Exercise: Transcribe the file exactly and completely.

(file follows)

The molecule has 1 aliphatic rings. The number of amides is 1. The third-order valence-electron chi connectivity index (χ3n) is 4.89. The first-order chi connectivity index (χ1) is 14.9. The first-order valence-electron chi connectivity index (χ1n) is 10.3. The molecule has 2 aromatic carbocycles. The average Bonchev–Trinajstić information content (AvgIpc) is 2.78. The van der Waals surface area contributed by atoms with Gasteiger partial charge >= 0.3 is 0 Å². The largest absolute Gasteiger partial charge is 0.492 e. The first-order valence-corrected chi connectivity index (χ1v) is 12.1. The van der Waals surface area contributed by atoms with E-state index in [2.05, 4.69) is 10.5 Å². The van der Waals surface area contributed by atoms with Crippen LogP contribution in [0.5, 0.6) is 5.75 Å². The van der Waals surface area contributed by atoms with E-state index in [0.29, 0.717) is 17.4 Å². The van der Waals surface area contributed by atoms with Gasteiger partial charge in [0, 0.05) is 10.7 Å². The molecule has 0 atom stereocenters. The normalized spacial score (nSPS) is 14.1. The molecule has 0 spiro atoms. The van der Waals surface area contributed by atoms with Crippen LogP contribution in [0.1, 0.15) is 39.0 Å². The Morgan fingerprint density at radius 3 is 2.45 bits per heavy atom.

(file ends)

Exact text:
The molecule has 1 aliphatic rings. The number of amides is 1. The third-order valence-electron chi connectivity index (χ3n) is 4.89. The first-order chi connectivity index (χ1) is 14.9. The first-order valence-electron chi connectivity index (χ1n) is 10.3. The molecule has 2 aromatic carbocycles. The average Bonchev–Trinajstić information content (AvgIpc) is 2.78. The van der Waals surface area contributed by atoms with Gasteiger partial charge >= 0.3 is 0 Å². The largest absolute Gasteiger partial charge is 0.492 e. The first-order valence-corrected chi connectivity index (χ1v) is 12.1. The van der Waals surface area contributed by atoms with E-state index in [2.05, 4.69) is 10.5 Å². The van der Waals surface area contributed by atoms with Crippen LogP contribution in [0.5, 0.6) is 5.75 Å². The van der Waals surface area contributed by atoms with E-state index in [0.29, 0.717) is 17.4 Å². The van der Waals surface area contributed by atoms with Gasteiger partial charge in [0, 0.05) is 10.7 Å². The molecule has 0 atom stereocenters. The normalized spacial score (nSPS) is 14.1. The molecule has 0 spiro atoms. The van der Waals surface area contributed by atoms with Crippen LogP contribution in [0.1, 0.15) is 39.0 Å². The Morgan fingerprint density at radius 3 is 2.45 bits per heavy atom.